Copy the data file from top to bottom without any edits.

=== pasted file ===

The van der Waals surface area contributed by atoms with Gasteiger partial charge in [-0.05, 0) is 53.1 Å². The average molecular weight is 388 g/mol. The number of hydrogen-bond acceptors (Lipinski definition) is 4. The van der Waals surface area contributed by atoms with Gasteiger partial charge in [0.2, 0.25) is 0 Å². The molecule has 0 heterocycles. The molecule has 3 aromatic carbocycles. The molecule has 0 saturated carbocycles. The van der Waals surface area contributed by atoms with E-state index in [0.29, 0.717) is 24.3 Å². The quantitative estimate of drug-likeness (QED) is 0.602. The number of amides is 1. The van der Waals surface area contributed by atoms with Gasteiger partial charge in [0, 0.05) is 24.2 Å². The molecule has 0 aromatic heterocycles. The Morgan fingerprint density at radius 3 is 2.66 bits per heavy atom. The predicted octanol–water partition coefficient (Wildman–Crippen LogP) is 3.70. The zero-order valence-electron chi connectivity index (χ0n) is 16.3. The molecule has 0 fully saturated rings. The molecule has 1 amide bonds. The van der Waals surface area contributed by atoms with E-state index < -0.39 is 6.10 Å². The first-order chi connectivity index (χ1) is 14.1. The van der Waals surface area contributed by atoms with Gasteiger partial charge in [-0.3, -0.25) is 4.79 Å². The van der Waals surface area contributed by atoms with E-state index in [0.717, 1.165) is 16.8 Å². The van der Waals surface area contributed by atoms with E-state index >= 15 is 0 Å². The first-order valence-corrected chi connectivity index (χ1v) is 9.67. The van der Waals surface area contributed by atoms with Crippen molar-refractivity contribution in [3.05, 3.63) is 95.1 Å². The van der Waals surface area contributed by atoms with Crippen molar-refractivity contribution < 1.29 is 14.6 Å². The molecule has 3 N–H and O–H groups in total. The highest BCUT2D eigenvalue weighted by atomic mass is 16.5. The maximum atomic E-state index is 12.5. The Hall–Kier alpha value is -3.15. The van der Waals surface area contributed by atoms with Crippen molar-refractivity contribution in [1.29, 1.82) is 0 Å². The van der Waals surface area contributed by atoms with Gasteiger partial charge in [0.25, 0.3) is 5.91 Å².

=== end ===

The van der Waals surface area contributed by atoms with Gasteiger partial charge in [-0.05, 0) is 53.1 Å². The average molecular weight is 388 g/mol. The number of hydrogen-bond acceptors (Lipinski definition) is 4. The van der Waals surface area contributed by atoms with Gasteiger partial charge in [0.2, 0.25) is 0 Å². The molecule has 0 heterocycles. The molecule has 3 aromatic carbocycles. The molecule has 0 saturated carbocycles. The van der Waals surface area contributed by atoms with E-state index in [0.29, 0.717) is 24.3 Å². The quantitative estimate of drug-likeness (QED) is 0.602. The number of amides is 1. The van der Waals surface area contributed by atoms with Gasteiger partial charge in [0, 0.05) is 24.2 Å². The molecule has 0 aromatic heterocycles. The Morgan fingerprint density at radius 3 is 2.66 bits per heavy atom. The predicted octanol–water partition coefficient (Wildman–Crippen LogP) is 3.70. The zero-order valence-electron chi connectivity index (χ0n) is 16.3. The molecule has 0 fully saturated rings. The molecule has 1 amide bonds. The van der Waals surface area contributed by atoms with E-state index < -0.39 is 6.10 Å². The first-order chi connectivity index (χ1) is 14.1. The van der Waals surface area contributed by atoms with Gasteiger partial charge in [-0.3, -0.25) is 4.79 Å². The van der Waals surface area contributed by atoms with E-state index in [0.717, 1.165) is 16.8 Å². The van der Waals surface area contributed by atoms with E-state index >= 15 is 0 Å². The first-order valence-corrected chi connectivity index (χ1v) is 9.67. The van der Waals surface area contributed by atoms with Crippen molar-refractivity contribution in [3.05, 3.63) is 95.1 Å². The van der Waals surface area contributed by atoms with Crippen molar-refractivity contribution < 1.29 is 14.6 Å². The molecule has 3 N–H and O–H groups in total. The highest BCUT2D eigenvalue weighted by atomic mass is 16.5. The maximum atomic E-state index is 12.5. The Hall–Kier alpha value is -3.15. The van der Waals surface area contributed by atoms with Crippen molar-refractivity contribution in [1.29, 1.82) is 0 Å². The van der Waals surface area contributed by atoms with Gasteiger partial charge in [0.25, 0.3) is 5.91 Å².